Washington Coast Guard Rescues Depend on Connection Between Air and Sea
A distressed sailor with a capsized vessel north of Port Townsend, Washington was recently rescued by the Pacific Northwest Coast Guard. The Coast Guard directed a 45 foot Response Boat to the scene and launched a helicopter to conduct the rescue mission. Coast Guard crew arrived to find the sailor uninjured and with the boat righted. Both the sailor and the sailboat were taken safely to the Point Hudson Marino.
Soon after this rescue, a Sixth Circuit Court of Appeals decision was published about a rescue effort launched by the Coast Guard to find a distressed fishing vessel in Lake Erie. The rescue involved the Coast Guard and the Canadian Armed Forces, including four vessels and two aircraft. The mission was launched after a college student, a licensed pilot in an aviation program, reported a 25-foot fishing vessel with four people aboard wearing life jackets and activated strobe lights. The report turned out to be false, and federal criminal charges were pursued. The case resulted in the student, who had aspirations to be a Coast Guard pilot himself, pleading guilty to making a false distress call and liable for nearly half a million dollars of restitution to both the Coast Guard and Canadian Armed Forces. The student appealed the restitution amount to the Coast Guard and argued against the U.S. District Court's authority to order to damage to the Canadian Armed Forces. The Court of Appeals affirmed the District Court's award to the Canadian Armed Forces and the amounts calculated for both forces.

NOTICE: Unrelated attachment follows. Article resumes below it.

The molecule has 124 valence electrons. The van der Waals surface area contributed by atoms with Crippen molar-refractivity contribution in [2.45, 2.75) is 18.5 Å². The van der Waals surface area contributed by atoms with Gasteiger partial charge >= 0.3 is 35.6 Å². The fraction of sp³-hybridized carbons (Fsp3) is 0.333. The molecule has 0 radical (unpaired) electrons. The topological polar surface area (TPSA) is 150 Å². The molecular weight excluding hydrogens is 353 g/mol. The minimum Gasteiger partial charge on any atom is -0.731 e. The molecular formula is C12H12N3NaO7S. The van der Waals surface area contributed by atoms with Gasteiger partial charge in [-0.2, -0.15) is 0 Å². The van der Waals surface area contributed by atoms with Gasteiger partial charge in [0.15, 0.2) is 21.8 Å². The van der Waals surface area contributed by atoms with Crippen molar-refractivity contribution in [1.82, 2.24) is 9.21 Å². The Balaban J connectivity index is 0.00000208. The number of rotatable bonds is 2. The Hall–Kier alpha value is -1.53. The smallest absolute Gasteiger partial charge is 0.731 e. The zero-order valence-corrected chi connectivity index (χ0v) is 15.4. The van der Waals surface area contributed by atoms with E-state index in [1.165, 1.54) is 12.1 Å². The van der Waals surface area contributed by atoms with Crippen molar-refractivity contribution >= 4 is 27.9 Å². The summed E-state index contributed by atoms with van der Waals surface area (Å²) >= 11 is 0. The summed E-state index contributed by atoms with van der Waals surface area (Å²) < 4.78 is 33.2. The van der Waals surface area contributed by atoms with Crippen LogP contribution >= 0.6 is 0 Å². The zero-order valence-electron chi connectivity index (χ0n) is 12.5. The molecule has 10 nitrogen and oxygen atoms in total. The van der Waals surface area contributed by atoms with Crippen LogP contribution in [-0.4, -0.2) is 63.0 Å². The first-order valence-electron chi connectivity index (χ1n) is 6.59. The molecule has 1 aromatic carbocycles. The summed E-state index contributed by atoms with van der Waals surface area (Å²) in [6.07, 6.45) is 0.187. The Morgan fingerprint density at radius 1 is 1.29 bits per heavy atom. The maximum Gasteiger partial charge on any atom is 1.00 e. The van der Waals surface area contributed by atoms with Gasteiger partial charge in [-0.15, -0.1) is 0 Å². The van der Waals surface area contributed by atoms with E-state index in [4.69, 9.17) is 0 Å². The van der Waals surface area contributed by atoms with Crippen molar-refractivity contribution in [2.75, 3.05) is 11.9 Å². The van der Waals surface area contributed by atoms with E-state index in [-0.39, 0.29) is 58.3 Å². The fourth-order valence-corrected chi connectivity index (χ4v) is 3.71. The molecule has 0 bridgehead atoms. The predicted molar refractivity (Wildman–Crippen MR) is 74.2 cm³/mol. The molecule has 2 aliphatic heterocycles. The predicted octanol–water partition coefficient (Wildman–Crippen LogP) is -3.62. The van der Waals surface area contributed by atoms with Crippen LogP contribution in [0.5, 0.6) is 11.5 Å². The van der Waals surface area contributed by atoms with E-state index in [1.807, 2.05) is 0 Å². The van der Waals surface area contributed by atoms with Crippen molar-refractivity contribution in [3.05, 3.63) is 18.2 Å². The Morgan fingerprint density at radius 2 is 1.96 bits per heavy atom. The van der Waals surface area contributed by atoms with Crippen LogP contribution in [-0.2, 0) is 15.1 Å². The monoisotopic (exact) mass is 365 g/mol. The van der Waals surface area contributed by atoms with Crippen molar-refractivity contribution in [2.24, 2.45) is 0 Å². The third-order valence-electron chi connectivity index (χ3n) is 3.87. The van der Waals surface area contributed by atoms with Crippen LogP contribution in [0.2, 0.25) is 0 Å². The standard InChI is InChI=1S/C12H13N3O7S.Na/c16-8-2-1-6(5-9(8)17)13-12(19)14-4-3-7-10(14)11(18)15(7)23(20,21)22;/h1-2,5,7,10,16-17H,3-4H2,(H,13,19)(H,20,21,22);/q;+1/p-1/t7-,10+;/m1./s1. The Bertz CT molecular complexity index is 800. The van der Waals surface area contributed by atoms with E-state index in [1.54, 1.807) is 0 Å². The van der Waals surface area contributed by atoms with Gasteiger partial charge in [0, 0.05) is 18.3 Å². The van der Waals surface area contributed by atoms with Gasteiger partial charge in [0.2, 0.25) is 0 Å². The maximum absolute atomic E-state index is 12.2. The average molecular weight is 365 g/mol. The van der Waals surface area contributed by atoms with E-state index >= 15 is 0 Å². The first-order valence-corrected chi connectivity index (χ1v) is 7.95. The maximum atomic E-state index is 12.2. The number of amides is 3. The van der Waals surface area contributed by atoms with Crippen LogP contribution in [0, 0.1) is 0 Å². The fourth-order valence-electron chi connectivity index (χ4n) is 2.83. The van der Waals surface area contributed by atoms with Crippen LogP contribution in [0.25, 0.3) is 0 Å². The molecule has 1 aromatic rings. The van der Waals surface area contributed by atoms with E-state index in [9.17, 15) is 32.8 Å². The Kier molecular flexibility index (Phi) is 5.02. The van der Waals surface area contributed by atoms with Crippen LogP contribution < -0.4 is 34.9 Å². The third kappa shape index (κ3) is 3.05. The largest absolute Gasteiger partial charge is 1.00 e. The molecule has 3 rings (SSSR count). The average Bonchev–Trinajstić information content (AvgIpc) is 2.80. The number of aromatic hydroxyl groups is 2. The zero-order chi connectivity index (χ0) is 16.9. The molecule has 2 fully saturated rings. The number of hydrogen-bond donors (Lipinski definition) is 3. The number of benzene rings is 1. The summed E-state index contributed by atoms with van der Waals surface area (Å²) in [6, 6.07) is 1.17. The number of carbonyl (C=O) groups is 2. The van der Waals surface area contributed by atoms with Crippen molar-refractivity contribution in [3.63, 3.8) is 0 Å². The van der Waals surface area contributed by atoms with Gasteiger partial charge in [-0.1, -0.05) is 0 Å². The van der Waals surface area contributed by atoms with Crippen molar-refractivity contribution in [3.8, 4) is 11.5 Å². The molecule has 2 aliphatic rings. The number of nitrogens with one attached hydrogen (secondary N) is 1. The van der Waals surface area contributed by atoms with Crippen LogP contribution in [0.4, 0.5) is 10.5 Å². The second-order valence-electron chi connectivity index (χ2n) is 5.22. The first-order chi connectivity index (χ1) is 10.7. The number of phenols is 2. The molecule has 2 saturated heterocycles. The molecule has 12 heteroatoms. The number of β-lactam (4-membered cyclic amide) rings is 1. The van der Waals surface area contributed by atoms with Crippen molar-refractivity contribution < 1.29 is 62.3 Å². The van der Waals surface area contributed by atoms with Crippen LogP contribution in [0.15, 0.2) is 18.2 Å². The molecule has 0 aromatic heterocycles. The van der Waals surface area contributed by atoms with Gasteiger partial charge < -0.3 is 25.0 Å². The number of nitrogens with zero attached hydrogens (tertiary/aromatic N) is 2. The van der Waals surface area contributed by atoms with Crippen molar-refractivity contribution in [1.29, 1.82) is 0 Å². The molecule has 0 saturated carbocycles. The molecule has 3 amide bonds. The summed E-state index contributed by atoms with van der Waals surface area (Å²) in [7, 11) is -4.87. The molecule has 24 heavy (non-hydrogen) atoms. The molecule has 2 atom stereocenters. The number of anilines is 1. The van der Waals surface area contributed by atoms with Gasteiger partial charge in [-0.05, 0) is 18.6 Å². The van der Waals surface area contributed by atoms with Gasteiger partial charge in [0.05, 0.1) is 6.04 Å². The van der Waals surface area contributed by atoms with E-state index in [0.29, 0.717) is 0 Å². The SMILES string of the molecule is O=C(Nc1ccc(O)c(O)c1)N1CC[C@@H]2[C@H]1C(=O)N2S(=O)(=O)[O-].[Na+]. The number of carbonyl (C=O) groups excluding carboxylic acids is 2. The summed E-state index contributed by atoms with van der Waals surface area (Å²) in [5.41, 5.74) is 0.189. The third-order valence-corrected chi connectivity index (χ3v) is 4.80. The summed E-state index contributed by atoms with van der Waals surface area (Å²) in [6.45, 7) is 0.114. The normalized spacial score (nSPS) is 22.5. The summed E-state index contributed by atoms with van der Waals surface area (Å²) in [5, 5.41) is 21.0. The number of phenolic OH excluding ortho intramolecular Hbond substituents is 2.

The recent rescue and the 6th Circuit decision showcases the overlap between aircraft use and matters at sea. Maritime law recognizes this connection by allowing recovery for the family members of those who were killed by a commercial aircraft accident. The Death on the High Seas Act is federal law that allows those who are killed at sea in a commercial aviation accident at a distance of 12 nautical miles from the shore. Seamen may recover if the accident occurred more than 3 nautical miles from shore. Non-pecuniary damages are available for loss of care, comfort, and companionship. Punitive damages or pain and suffering are not recoverable.
The federal statute allows for damages for family members, which can be recovered if a wrongful act, neglect, or default occurs beyond the established distance. If the deceased was contributorily negligent, or lent to his or her death, that will not prevent the family from receiving damages. In that event, however, the damages can be reduced by the percentage of contribution. Recovery under state law may also be pursued by the deceased's family members.
The Washington wrongful death attorneys, John Merriam and Gordon Webb, are here to assist family members obtain the damages they are entitled to under the Death on the High Seas Act. Whether a commercial aviation accident or commercial fishing vessel, the trusted expertise of experienced seamen and maritime attorneys is crucial to maximizing the recovery you need. If a family member has died while in the service of a vessel in a commercial airline accident on the high seas, contact our office to speak with someone today.